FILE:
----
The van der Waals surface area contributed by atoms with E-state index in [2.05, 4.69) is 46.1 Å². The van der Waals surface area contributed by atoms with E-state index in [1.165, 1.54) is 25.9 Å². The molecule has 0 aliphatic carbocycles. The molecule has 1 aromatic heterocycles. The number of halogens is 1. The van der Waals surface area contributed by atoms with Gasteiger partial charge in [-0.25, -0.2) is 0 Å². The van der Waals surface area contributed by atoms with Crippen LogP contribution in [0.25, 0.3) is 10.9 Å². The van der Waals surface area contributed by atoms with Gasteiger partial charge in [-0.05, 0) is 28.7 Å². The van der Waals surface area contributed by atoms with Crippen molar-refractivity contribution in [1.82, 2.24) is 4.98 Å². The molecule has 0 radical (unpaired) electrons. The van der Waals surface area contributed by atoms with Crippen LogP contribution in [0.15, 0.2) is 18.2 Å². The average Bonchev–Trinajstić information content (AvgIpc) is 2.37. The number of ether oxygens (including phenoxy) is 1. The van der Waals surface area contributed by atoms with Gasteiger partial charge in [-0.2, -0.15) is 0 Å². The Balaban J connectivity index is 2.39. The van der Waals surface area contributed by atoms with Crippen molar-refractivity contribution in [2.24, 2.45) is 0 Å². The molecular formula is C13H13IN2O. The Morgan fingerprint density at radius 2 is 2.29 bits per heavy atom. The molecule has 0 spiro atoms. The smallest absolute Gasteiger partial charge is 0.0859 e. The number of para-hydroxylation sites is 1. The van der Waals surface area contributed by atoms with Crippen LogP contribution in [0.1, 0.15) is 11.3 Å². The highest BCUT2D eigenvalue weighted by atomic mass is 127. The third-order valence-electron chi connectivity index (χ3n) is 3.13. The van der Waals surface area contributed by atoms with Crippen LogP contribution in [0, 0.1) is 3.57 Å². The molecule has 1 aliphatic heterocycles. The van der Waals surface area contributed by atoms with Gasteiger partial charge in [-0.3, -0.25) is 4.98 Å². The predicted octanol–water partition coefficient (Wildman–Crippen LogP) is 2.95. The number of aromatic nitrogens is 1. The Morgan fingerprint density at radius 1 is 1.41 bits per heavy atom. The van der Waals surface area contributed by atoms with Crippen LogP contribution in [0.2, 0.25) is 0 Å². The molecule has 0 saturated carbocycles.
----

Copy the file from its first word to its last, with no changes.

The van der Waals surface area contributed by atoms with E-state index in [2.05, 4.69) is 46.1 Å². The van der Waals surface area contributed by atoms with E-state index in [1.165, 1.54) is 25.9 Å². The molecule has 0 aliphatic carbocycles. The molecule has 1 aromatic heterocycles. The number of halogens is 1. The van der Waals surface area contributed by atoms with Gasteiger partial charge in [-0.25, -0.2) is 0 Å². The van der Waals surface area contributed by atoms with Crippen LogP contribution in [0.25, 0.3) is 10.9 Å². The van der Waals surface area contributed by atoms with Gasteiger partial charge in [-0.05, 0) is 28.7 Å². The van der Waals surface area contributed by atoms with Crippen molar-refractivity contribution in [1.82, 2.24) is 4.98 Å². The molecule has 0 radical (unpaired) electrons. The van der Waals surface area contributed by atoms with Crippen LogP contribution in [0.15, 0.2) is 18.2 Å². The average Bonchev–Trinajstić information content (AvgIpc) is 2.37. The number of ether oxygens (including phenoxy) is 1. The van der Waals surface area contributed by atoms with Gasteiger partial charge in [-0.2, -0.15) is 0 Å². The Balaban J connectivity index is 2.39. The van der Waals surface area contributed by atoms with Crippen molar-refractivity contribution in [2.24, 2.45) is 0 Å². The molecular formula is C13H13IN2O. The Morgan fingerprint density at radius 2 is 2.29 bits per heavy atom. The molecule has 0 spiro atoms. The smallest absolute Gasteiger partial charge is 0.0859 e. The number of para-hydroxylation sites is 1. The van der Waals surface area contributed by atoms with Crippen LogP contribution in [0.1, 0.15) is 11.3 Å². The highest BCUT2D eigenvalue weighted by atomic mass is 127. The third-order valence-electron chi connectivity index (χ3n) is 3.13. The van der Waals surface area contributed by atoms with Crippen LogP contribution in [0, 0.1) is 3.57 Å². The molecule has 1 aliphatic heterocycles. The van der Waals surface area contributed by atoms with Gasteiger partial charge in [-0.3, -0.25) is 4.98 Å². The predicted octanol–water partition coefficient (Wildman–Crippen LogP) is 2.95. The number of aromatic nitrogens is 1. The Morgan fingerprint density at radius 1 is 1.41 bits per heavy atom. The van der Waals surface area contributed by atoms with Crippen LogP contribution in [0.2, 0.25) is 0 Å². The molecule has 0 saturated carbocycles.